I can really proudly say that most of the breakthroughs with getting the councils on board and getting national parks involved in the training programs have been from women. It’s been the women who have made that happen, nurturing the change. And, let's face it, Western society haven't learnt that yet, either. It’s a gentlemen's club always running the show and we never see change. We never see anything for Aboriginal people or the environment and we never see anything for women. We're all saying, ‘Hey, we need to chime in to do this’, and it's so frustrating.
Right now, we are a whole planet going through a transition. It will bubble up and fester, but I think at the end of it, we're all going to find better balance. And that's the same with fire. We're getting the balance back in the landscape again and making it healthier and more prosperous and for society as well.
You’re going out there training people and you have devoted much of your life to this. Are they actually giving you some brass to make this sustainable? Is the main barrier the fiscal side of it? Or is it the fact that you get lip service?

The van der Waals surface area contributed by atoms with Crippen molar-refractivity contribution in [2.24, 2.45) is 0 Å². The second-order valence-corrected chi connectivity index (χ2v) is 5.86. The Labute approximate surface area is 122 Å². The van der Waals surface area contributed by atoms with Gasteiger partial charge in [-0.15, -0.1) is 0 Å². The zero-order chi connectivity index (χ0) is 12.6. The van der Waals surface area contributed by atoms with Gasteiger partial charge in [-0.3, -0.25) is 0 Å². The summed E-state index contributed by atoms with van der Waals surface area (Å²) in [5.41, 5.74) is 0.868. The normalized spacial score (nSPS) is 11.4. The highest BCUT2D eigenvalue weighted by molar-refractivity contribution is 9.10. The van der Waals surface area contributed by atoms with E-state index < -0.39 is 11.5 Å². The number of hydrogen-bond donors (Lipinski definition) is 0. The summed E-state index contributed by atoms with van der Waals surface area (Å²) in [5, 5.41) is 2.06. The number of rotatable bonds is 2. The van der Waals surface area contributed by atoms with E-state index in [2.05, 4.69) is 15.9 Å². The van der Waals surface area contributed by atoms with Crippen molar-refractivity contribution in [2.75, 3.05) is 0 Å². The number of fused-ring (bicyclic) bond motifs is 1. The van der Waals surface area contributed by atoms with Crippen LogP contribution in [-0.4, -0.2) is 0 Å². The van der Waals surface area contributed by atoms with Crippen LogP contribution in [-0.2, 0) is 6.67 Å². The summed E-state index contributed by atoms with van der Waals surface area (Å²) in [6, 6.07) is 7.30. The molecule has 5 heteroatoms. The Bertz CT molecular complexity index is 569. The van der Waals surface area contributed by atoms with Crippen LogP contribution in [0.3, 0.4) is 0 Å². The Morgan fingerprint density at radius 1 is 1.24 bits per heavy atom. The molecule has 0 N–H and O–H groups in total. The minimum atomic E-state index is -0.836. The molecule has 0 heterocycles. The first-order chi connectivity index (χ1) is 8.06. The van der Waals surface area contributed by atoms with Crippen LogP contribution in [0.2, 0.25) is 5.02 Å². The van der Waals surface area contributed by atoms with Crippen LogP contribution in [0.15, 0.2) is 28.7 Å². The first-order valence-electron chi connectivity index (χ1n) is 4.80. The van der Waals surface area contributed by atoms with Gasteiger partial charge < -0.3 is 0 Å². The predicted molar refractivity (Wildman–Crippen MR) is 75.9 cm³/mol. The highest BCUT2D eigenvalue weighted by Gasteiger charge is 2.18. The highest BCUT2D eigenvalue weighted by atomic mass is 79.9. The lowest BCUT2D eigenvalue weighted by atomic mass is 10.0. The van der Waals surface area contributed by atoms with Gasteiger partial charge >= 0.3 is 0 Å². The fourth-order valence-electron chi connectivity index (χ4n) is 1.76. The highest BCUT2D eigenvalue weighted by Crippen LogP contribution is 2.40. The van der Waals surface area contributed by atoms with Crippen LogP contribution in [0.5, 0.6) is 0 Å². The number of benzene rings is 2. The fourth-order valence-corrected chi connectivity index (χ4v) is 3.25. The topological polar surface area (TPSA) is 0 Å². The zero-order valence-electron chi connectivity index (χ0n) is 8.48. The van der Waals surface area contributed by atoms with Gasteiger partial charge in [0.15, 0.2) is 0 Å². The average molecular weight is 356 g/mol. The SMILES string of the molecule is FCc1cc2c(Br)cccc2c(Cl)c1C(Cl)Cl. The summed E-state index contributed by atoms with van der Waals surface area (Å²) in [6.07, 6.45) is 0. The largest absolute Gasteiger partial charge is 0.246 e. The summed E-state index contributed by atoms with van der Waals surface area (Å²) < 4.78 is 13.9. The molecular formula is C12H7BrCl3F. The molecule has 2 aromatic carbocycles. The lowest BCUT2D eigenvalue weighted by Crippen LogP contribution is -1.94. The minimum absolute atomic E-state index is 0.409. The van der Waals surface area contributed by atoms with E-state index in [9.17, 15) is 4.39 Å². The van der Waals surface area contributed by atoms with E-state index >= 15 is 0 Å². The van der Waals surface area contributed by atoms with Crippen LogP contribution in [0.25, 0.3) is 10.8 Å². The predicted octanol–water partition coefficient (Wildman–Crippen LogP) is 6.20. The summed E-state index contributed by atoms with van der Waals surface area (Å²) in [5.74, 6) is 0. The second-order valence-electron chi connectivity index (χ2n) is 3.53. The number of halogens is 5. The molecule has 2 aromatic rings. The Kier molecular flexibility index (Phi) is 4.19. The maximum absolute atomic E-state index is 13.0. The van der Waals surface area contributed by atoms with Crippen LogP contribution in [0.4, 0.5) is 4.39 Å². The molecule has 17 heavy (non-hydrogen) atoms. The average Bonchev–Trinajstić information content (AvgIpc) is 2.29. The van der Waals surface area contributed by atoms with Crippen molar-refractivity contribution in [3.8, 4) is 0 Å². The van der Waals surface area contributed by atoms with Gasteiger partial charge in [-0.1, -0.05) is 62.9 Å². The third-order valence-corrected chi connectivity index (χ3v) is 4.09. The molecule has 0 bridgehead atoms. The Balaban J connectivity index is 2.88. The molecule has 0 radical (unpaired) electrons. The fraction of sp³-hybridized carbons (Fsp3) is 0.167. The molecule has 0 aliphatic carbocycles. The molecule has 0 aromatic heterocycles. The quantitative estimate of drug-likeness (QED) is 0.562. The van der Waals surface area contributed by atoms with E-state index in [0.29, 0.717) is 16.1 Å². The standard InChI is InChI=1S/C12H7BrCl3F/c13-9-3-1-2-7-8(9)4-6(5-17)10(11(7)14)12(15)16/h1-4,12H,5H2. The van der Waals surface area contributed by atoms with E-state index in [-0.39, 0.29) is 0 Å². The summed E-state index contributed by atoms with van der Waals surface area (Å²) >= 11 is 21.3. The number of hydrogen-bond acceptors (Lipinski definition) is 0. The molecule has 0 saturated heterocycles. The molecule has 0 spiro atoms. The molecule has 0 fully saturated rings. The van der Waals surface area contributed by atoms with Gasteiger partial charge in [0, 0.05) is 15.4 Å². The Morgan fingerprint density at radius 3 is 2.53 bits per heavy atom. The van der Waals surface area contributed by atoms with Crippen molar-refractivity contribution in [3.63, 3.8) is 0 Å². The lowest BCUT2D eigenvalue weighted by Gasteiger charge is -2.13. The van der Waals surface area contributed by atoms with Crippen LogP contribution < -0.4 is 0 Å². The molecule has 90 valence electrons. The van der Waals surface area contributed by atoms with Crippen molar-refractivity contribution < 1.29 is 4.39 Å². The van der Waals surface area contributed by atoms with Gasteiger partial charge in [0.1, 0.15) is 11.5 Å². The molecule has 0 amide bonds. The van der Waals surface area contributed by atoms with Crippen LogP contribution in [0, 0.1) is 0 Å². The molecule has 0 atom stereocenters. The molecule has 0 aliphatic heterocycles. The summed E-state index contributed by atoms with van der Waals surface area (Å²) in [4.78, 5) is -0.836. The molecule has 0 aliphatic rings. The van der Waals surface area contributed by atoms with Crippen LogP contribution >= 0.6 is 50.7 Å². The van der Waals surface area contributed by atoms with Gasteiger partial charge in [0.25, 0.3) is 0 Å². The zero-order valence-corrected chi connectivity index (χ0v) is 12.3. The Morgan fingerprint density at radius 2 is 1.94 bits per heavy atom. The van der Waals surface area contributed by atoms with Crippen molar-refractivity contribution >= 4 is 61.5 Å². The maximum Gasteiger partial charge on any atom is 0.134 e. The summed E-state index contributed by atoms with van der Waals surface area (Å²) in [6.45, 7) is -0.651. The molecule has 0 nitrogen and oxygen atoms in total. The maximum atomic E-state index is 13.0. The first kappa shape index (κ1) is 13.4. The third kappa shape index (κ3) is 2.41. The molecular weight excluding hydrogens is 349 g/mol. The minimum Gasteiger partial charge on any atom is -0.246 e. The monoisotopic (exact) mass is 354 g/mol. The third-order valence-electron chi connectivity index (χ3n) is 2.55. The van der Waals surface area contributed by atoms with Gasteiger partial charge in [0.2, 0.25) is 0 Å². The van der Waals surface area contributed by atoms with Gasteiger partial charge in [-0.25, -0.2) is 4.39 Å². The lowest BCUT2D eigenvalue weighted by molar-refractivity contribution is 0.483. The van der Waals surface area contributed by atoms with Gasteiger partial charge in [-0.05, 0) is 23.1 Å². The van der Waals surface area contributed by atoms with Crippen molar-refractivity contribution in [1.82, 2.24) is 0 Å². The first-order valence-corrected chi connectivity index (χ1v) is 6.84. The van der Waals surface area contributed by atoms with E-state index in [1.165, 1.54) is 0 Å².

Only just 2 weeks ago, I went out and I did a tour for next to nothing. It’s the communities that have kept us alive. It's all been done on a small level normally. You think about your values and you have to help. I haven't had the privilege of having superannuation and all that because I was never employed by an agency that will support me. And so I think about what I'm going to do now, when I get older. But that's what you throw your life at. I've always believed it's not about money, it's about connection to people, it's about the honesty, the truth of looking after the land. It’s about how you make people feel.
The government hasn't done anything in terms of supporting much. They've put some money out there, which is chickenfeed really, to what we need to be doing. And when we look at the direction of that money, it's not the right direction, or what we should be doing either. We should be getting employment going, getting the agencies working together and getting the training happening. Let's get on with this now.